BSO Fashion Show captures diverse Filipinx culture – Marquette Wire
Aiyona Calvin , Arts and Entertainment Reporter|November 22, 2022
Photo by Keifer Russell
The Hula segment was added to the fashion show this year to accentuate the theme of “Endless Summer.”
When some people think of a fashion show, they imagine bold styles, elegance and trendsetting outfits. But, the Bayanihan Student Organization Fashion Show creates a fashion show that is also educational. Through demonstrations of dance and fashion, the fashion show itself offers a look into Filipinx culture.
The Bayanihan Student Organization, for the past 26 years, has created a fashion show every year for Marquette Students and the greater Milwaukee area. BSO takes it a step further and donates all proceeds from its ticket sales and fundraisers. At the end of the night they announced that they had raised over $3,000.
This year, BSO is donating to the non-profit organization Waves for Water. This organization works on the front line to provide clean water to communities in the Philippines, and so far, they have helped over one million Filipinos. This goal is achieved through the creation of filtration systems and rainwater harvesting systems.
Jasmine Tanada, a junior in the College of Health Sciences, said that BSO tries to keep the segments similar to the previous year. BSO said that they continue to incorporate modeling and various dances, but adapt these customs to the given show’s theme. This year they added a Hula segment to align with their theme of “Endless Summer.”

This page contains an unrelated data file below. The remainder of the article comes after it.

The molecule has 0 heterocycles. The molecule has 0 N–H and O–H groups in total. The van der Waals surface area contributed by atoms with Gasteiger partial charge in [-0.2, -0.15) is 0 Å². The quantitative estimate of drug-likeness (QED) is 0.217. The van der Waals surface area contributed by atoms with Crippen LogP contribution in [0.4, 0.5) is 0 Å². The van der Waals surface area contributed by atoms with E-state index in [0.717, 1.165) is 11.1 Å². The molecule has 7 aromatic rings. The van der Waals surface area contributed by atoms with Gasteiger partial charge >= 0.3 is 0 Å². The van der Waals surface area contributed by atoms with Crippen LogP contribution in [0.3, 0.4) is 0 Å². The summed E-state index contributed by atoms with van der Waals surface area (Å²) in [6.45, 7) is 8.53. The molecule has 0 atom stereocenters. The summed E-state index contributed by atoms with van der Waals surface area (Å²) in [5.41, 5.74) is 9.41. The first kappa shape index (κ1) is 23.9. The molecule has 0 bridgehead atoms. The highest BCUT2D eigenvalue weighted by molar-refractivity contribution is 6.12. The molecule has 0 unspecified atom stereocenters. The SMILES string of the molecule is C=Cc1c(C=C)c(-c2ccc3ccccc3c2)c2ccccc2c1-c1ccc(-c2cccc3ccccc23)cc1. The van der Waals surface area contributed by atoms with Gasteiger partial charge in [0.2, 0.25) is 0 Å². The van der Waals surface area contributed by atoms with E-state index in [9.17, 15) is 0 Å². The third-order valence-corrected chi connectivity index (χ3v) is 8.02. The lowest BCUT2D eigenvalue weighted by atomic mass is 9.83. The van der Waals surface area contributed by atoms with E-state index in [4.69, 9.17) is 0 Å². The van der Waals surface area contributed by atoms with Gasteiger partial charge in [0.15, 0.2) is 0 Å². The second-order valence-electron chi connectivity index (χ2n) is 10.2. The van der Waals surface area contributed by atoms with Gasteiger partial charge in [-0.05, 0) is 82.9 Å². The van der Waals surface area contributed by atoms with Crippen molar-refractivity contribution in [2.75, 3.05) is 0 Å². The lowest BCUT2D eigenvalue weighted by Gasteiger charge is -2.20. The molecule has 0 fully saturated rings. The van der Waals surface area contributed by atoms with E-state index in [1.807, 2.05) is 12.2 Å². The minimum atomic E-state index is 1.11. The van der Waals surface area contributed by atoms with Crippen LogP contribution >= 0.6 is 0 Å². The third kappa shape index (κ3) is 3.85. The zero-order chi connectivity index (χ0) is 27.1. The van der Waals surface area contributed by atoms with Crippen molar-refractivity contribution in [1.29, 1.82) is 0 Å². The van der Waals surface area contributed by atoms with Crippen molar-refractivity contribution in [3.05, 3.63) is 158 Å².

Jocelyn Beltran, a junior in the College of Business Administration and member of BSO, said that she incorporated the Hula segment after fashion coordinator Gabriel Del Rosario, sophomore in the College of Engineering, reached out and pitched the idea. Beltran had previously done a Hula segment in the BSO’s Cultural Show and attributes being able to choreograph a dance in an hour or less to her 10 years of dancing.
“Choreography just comes naturally to me since I have been dancing ever since I was little,” Beltran said. “I take a moment to feel the music I choose and to understand the meaning behind each lyric.”
Performers at the fashion show said that for them, being a part of BSO creates a close family for them to be a part of.
“A big part of the Filipino culture is pride, unity, and coming together as a community,” Tanada said. “Bayanihan is the perfect word that encompasses all these aspects.”
This is Tanada’s first year being a part of the fashion show. After sitting in the audience last year, she said that the fashion show is special to her due to the way she has bonded with her peers.
“After watching the full production, you can see the connection that each performer makes with one another and how much fun they have together,” Tanada said.
Angelica Yabes, a first-year student in the College of Health Sciences, said that she joined the Bayanihan fashion show to help her find a home.
“I wanted to be part of the BSO fashion show to become more involved with a larger community,” Yabes said. “The members of BSO have been so welcoming and uplifting since I first joined. I knew that joining the fashion show would allow me to get closer to them and build new relationships.”
This story is written by Aiyona Calvin. She can be reached at [email protected]
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